Calling In

What’s wrong with distancing ourselves from other white people when they’re behaving badly?

When I see another white person do something racist, my first seventeen impulses are to distance myself from them. I don’t want to be implicated by their behavior. I don’t want to think of myself in the same category as them. I want to speak out clearly and publicly about how I know what they did was wrong so that everyone will know that I would never do such a thing. I want to shun them to make it not socially acceptable for them to do what they did, and I hope that if I do a good enough job then maybe the hole of shame they crawl into will prevent them from ever doing it again. I want to call them out.

All of this is understandable. It’s also ineffective.

As white people aspiring to anti-racism, why is it important to steer past our distancing instincts and reach for other white people in the moments when they’ve perpetrated racial harm?

It makes learning possible

White supremacy minimizes and invisibilizes the impact of racism on people of color. In a white supremacist world, it’s always possible for a white person who just stepped in it to find someone to collude with them in a story about how whatever they just did wasn’t a big deal and they really didn’t do anything wrong, and it’s hard to steer away from this exoneration. Exoneration feels good. A compassionate caring person stepping forward with, “Yeah, you really messed that up. I mess up sometimes too. Come on, we can get through this together.” can help us to engage with the harm we cause instead of running from it.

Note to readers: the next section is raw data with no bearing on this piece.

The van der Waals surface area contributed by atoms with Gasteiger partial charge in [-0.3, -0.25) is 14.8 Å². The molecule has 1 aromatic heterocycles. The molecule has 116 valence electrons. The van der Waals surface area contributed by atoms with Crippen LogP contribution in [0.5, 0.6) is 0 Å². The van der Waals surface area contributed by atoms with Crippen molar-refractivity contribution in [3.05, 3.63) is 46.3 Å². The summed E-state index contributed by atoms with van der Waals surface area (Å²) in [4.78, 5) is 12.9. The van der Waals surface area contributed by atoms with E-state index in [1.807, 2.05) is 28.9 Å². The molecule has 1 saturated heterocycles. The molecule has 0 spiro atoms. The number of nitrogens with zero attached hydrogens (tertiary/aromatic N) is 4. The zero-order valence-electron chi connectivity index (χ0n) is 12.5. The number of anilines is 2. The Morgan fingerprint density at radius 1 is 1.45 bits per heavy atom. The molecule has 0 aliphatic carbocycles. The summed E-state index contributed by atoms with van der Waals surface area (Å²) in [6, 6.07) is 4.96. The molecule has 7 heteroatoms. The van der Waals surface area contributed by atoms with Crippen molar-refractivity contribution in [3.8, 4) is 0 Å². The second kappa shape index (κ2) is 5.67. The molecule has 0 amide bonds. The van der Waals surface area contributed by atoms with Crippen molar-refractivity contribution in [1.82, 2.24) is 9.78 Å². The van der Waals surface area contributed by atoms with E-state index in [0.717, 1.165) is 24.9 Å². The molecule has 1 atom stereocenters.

It’s part of being a whole person

White supremacy is in all of us. Whatever racist thing that person just did is coming from a place in them that also exists in us. In distancing ourselves from them we cut ourselves off from the part of ourselves that, even if we wouldn’t do that thing in that context, might think it, or secretly believe it, or know that it’s not ok but wonder why, exactly. Denied and dismissed, that part of us can’t learn, grow or heal, and as long as it’s unhealed it will continue to come out in our own racist behavior.

It takes the burden of care off of people of color

A white person who just did a racist thing can be very dangerous to people of color. The more freaked out they get the more dangerous they can be in the moment. If we don’t step up to help care for and disarm them, the burden of care will fall on the people of color who were just harmed. That sucks. It doesn’t count as collecting your people if you shame and scare them into violently perpetrating more harm or leave it to the people they’re hurting to manage their hurt feelings.

Competition is dumb when winning sucks

Part of why I want to distance myself from white people who are behaving badly is a competitive impulse to try to be the most anti-racist white person around. But the prize for being the least racist white person is you get to live in a horribly white supremacist culture that continues to hurt everyone. The prize for contributing to an anti-racist culture of learning and growth for all white people is you get to live in a better world. Competition is dumb when winning sucks.


Of course, it’s important that caring for the perpetrators of racial harm doesn’t happen instead of caring for the people who were harmed, and doesn’t erase or invisibilize the harm. Obviously (though not at all usually), the people who were harmed need care first. I’m just arguing for compassionately supporting the perpetrators of racial harm as part of and in addition to caring for the people who were harmed, and for doing so in a way that supports white folks’ growth and learning.


Calling IN: A Less Disposable Way of Holding Each Other Accountable by Ngọc Loan Trần
Calling In: A Quick Guide on When and How by Sian Ferguson


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